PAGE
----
One point that has been stressed again and again in the threads about sight reading is that you should practise it with pieces with a lower grade than you are currently on. If that is the case, then grade 1 students would not have a level to go lower to. So should they practise with grade one pieces? Or should they wait before they advance to grade 2 before they even consider the skill of sight reading?


It's not so much that you should practice sight-reading with lower level pieces than what you're currently learning as it is you have to. Try picking up a piece of music at the level of your current repertoire pieces. Unless you are the best of sight-readers (if that's the case, you wouldn't be on these forums with the rest of us wink ), this isn't the case. The reason for these decisions (http://www.music.sc.edu/ea/keyboard/ppf/1.2/1.2.PPFke.html great article) revolves around establishing an ideal, well-rounded classical pianist. Ideally, a player will be capable of sight-reading material close to what they're learning (or their pieces themselves slowly), but so long as you give attention to practicing the skill properly and regularly as all other skills at the piano, that's what's important.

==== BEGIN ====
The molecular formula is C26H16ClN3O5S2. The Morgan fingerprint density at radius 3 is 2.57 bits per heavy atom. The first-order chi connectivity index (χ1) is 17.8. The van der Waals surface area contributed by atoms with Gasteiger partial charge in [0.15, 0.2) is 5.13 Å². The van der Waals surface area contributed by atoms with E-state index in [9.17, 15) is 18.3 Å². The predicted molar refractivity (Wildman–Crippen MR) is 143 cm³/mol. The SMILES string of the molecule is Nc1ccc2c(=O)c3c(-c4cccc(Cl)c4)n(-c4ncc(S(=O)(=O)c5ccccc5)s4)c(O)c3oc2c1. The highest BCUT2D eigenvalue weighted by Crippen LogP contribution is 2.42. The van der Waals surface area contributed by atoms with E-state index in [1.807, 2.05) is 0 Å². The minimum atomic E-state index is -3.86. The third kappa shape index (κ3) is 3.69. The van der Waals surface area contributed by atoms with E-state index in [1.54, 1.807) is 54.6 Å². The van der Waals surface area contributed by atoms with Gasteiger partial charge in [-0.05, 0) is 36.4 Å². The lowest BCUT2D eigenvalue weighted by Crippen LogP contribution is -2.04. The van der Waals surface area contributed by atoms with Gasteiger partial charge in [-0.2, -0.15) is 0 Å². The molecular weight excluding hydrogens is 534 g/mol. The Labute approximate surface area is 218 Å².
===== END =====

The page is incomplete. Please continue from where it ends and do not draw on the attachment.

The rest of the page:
Originally Posted By: Barbareola
In other ways: is sight reading a skill you nurture from day one? Do you start HS with a beginner, then wean her from it quickly to go to HT or sight reading (whatever the exact difference there is)?

I guess what I'm trying to find out wether sight reading is a skill that I should have been trained on long ago, that I should really start to work on now after 2 years of lessons or wether that is a skill for somebody far advanced.